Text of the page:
Pain of Salvation at Islington Assembly HallSupport: Kingcrow
September 13, 2018 at Islington Assembly Hall
Promoter: Tidal Concerts
Depending on who you ask, Pain of Salvation’s 2017 release, In The Passing Light Of Day was either a triumphant return to form, or the latest in a string of consistently good albums. And after Daniel Gildenlöw’s illness that inspired the album, you could be forgiven for thinking that the Swedes would want to take it easy. As it is, this was the second time they’d played Islington Assembly Hall in a little over a year along with numerous festival shows – including being, in this writer’s opinion, one of the absolute highlights of Brutal Assault.
The only support for the night was Kingcrow, taking to the stage with minimal fanfare, but with the stage lights bizarrely revealing that there’s an old CRT TV on one side of the stage. There’s a great energy from Diego Marchesi throughout, air-boxing before he’s even sang a note, even if the vibe of the band is more atmospheric than bouncy. This is a band at ease on stage, not daunted by playing support, and with a catalogue of excellent tunes to make it a successful performance with multiple spontaneous clap-along responses from a receptive crowd. If this had been a Kingcrow headline show, aside from them only getting 45 minutes, I’d have considered it money very well spent.
Pain of Salvation waste no time making their presence felt on stage, charging straight into the crunching riff that opens up ‘On A Tuesday’, complete with blinding strobe, and a flash of the CRT television set – in what would prove to be the only time it was used throughout the evening. It’s as far from easing an audience into a set as it’s possible to get – from Gildenlöw’s spoken word section, through the massive chorus, intense breakdown, and the peaceful, heartstring-tugging mid-section, with drummer Léo Margarit’s impressive falsetto vocals over a lonely piano section – the band covering more ground in ten minutes than most prog metal bands cover in their entire careers. The chorus of ‘Reasons’ shows the band at their synchronised best: group harmonies with robot like precision, before it all gets a bit weird after ‘The Perfect Element’. Gildenlöw sits down at the back of the stage, and starts rifling through a collection of records, asking for the crowd’s opinion on all of them, eventually settling on the final one as the one to play as the lead into the next song – ‘Disco Queen’. The skit took a good few minutes (and felt like twenty) that could probably have been put towards another song. . . well, it’s prog, half a song. The number itself is great fun, however, with a bouncy chorus that can’t fail but leave a grin on even the dourest prog fan, even if the endless innuendo in the lyrics isn’t as noticeable live.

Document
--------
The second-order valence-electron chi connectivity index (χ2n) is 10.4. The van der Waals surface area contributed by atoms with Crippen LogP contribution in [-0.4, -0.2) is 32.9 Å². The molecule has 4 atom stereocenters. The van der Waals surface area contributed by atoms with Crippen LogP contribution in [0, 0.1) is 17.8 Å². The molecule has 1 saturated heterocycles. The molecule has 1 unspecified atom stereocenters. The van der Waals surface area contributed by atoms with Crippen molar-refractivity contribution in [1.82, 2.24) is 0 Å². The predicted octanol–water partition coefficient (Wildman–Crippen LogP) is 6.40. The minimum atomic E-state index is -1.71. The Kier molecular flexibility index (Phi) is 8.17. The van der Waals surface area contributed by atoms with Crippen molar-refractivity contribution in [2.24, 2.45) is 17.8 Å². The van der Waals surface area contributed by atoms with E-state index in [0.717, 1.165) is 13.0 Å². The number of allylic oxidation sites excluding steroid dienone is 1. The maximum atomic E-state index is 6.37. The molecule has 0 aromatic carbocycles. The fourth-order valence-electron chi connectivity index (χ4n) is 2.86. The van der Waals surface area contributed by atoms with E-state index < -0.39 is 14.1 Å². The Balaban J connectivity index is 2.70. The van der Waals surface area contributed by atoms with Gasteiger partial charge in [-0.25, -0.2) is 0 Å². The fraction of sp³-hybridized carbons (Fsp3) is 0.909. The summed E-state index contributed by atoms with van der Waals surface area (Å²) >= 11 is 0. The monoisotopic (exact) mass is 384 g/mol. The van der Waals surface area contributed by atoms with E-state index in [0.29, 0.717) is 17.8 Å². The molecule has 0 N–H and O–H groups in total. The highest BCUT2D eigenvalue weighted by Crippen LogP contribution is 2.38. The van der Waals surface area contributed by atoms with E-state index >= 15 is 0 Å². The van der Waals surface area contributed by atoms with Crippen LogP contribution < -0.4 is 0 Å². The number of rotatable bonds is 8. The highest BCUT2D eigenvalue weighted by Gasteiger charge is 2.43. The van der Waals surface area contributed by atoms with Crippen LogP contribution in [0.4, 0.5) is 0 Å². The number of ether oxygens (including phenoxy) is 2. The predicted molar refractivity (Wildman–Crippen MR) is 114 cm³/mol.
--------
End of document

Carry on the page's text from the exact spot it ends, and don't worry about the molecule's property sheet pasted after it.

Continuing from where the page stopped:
If there’s one thing that both bands on tonight’s bill do particularly well, it’s emotional intensity; and as the set starts to reach its conclusion, this becomes more and more apparent: from the melancholy longing of ‘Ashes’ (a personal favourite) – Gildenlöw’s vocals at their soaring best – to the rousing metal-family anthem ‘Full Throttle Tribe’. But it’s the title track from In The Passing Light Of Day which, like on the album, closes the show with an emotional sucker punch. Across its fifteen-minute length, its lyrics weave a tale of two people falling in love, building a life together, only to have to come to terms with the mortality of one of them because of illness – something that would be powerful on its own merits, but made even more poignant by Gildenlöw’s real-life troubles that inspired the song. I doubt I was the only person choking back tears when I left. As much as Pain of Salvation’s recorded output has placed them firmly in the upper echelons of progressive metal, it’s live that they’re really in their perfect element; and for that the whole band and crew deserve credit: every instrumental and vocal line is performed to perfection, the heavier sections emphasised dramatically with an intense barrage of lights, which then only serves to emphasise the more melodic emotional sections by contrast.
An excellent show all round.